Watching a film run in reverse often makes us laugh because unexpected and mysterious things seem to happen: snow starts to form from a water puddle in the sun, growing steadily until an entire snowman appears. Many processes in nature cannot be reversed, such as a melting snowman. This irreversible behaviour is described in the second law of thermodynamics, which posits that the entropy of a system—a measure of the disorder—can never be decreased spontaneously, favouring disorder (high entropy) over order (low entropy).
However, when we zoom into the microscopic world of atoms and molecules, this statement weakens and loses its absolute validity. Although the second law of thermodynamics remains valid at the nanoscale, it can also be temporarily violated. This leads to rare events that one would never observe in our daily, macroscopic world; for example, heat transfer from a cold body to a warm body.
Determining probability of a violation
A team of scientists led by Lukas Novotny, prof. of photonics at the Swiss Federal Institute of Technology in Zurich (ETH Zurich), in collaboration with researchers from Barcelona and Vienna, succeeded in accurately predicting the probability that the second law of thermodynamics would be temporarily violated. They confirmed their predictions in an experiment in which a tiny glass sphere with a diameter of less than 100 nm was captured and held in a trap of laser light.
During the experiment, the researchers cooled the nano-sphere to below the temperature of the surrounding gas. They then switched off the cooling and watched how the nano-sphere heated up through energy transfer from the gas molecules.
However, they observed that the tiny glass sphere sometimes, although rarely, did not behave as one would expect according to the second law: it occasionally released energy to the warmer environment rather than absorbing heat from it.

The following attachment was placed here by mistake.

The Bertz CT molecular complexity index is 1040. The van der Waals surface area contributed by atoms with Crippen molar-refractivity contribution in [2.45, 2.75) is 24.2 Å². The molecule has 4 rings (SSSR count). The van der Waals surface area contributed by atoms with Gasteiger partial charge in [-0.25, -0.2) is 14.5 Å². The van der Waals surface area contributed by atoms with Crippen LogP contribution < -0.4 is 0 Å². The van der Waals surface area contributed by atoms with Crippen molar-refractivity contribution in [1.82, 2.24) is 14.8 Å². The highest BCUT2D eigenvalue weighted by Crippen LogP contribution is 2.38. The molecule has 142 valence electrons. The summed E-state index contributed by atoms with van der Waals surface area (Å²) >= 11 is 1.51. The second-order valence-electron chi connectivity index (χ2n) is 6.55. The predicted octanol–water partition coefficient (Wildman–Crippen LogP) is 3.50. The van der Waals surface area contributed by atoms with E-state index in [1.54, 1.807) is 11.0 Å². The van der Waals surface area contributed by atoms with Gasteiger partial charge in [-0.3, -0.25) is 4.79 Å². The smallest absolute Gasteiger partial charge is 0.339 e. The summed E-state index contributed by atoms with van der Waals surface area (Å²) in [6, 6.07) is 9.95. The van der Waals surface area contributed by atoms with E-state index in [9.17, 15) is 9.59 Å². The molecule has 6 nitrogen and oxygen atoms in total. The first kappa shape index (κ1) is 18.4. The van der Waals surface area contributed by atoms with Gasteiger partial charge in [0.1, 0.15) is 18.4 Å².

“The probability of the glass sphere cooling further immediately after the cooling has been switched off is 50%; a tenth of a second later there is still a 10% chance and, after a second, it is vanishingly small. From then on, conventional thermodynamics apply,” explains Novotny. As the scientists point out, the theory derived by the researchers to analyse their experiment confirms the emerging picture about the limitations of the second law at the nanoscale.
Important for nanomachine construction
“The experimental and theoretical framework that we present in the study has a wide range of applications,” said Christoph Dellago from the Univ. of Vienna in a press release from that institution. “Due to miniaturization, we will be able to make increasingly smaller nanomachines and the smaller they are, the more they will feel the impact of the thermal movement of their environment.”
Continuing studies will take a closer look at the fundamental physical properties of nanosystems out of thermal equilibrium. The planned research will make a significant contribution to an understanding of how nanomachines perform under fluctuating conditions.
Source: ETH Zurich